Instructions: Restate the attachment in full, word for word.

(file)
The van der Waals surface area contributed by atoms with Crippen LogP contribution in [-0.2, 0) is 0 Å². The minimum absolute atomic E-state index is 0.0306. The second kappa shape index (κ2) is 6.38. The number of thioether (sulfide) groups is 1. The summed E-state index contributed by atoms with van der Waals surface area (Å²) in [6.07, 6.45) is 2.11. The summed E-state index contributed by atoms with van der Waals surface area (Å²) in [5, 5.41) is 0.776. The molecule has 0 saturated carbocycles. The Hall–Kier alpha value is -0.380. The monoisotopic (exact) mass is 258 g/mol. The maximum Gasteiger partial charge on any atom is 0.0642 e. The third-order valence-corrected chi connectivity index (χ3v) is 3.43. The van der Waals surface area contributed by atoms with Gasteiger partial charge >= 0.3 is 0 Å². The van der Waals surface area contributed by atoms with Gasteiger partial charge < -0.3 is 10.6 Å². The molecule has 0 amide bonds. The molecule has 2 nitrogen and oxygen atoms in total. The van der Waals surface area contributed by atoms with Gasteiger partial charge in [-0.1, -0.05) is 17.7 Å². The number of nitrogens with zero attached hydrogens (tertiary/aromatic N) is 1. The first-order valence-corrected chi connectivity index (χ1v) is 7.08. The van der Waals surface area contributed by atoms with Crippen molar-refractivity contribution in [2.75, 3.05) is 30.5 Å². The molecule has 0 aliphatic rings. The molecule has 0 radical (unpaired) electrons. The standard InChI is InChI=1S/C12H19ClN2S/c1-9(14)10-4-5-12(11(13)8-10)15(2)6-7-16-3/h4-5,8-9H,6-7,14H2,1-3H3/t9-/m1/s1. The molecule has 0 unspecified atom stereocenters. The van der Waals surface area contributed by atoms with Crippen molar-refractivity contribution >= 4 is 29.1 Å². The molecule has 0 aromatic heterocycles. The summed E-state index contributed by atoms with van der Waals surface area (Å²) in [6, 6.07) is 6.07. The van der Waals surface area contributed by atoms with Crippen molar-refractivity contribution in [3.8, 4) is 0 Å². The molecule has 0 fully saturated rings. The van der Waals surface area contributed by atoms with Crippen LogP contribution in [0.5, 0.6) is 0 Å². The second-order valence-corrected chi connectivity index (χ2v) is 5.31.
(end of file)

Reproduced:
The van der Waals surface area contributed by atoms with Crippen LogP contribution in [-0.2, 0) is 0 Å². The minimum absolute atomic E-state index is 0.0306. The second kappa shape index (κ2) is 6.38. The number of thioether (sulfide) groups is 1. The summed E-state index contributed by atoms with van der Waals surface area (Å²) in [6.07, 6.45) is 2.11. The summed E-state index contributed by atoms with van der Waals surface area (Å²) in [5, 5.41) is 0.776. The molecule has 0 saturated carbocycles. The Hall–Kier alpha value is -0.380. The monoisotopic (exact) mass is 258 g/mol. The maximum Gasteiger partial charge on any atom is 0.0642 e. The third-order valence-corrected chi connectivity index (χ3v) is 3.43. The van der Waals surface area contributed by atoms with Gasteiger partial charge >= 0.3 is 0 Å². The van der Waals surface area contributed by atoms with Gasteiger partial charge < -0.3 is 10.6 Å². The molecule has 0 amide bonds. The molecule has 2 nitrogen and oxygen atoms in total. The van der Waals surface area contributed by atoms with Gasteiger partial charge in [-0.1, -0.05) is 17.7 Å². The number of nitrogens with zero attached hydrogens (tertiary/aromatic N) is 1. The first-order valence-corrected chi connectivity index (χ1v) is 7.08. The van der Waals surface area contributed by atoms with Crippen molar-refractivity contribution in [2.75, 3.05) is 30.5 Å². The molecule has 0 aliphatic rings. The molecule has 0 radical (unpaired) electrons. The standard InChI is InChI=1S/C12H19ClN2S/c1-9(14)10-4-5-12(11(13)8-10)15(2)6-7-16-3/h4-5,8-9H,6-7,14H2,1-3H3/t9-/m1/s1. The molecule has 0 unspecified atom stereocenters. The van der Waals surface area contributed by atoms with Crippen molar-refractivity contribution >= 4 is 29.1 Å². The molecule has 0 aromatic heterocycles. The summed E-state index contributed by atoms with van der Waals surface area (Å²) in [6, 6.07) is 6.07. The van der Waals surface area contributed by atoms with Crippen molar-refractivity contribution in [3.8, 4) is 0 Å². The molecule has 0 fully saturated rings. The van der Waals surface area contributed by atoms with Crippen LogP contribution in [0.5, 0.6) is 0 Å². The second-order valence-corrected chi connectivity index (χ2v) is 5.31.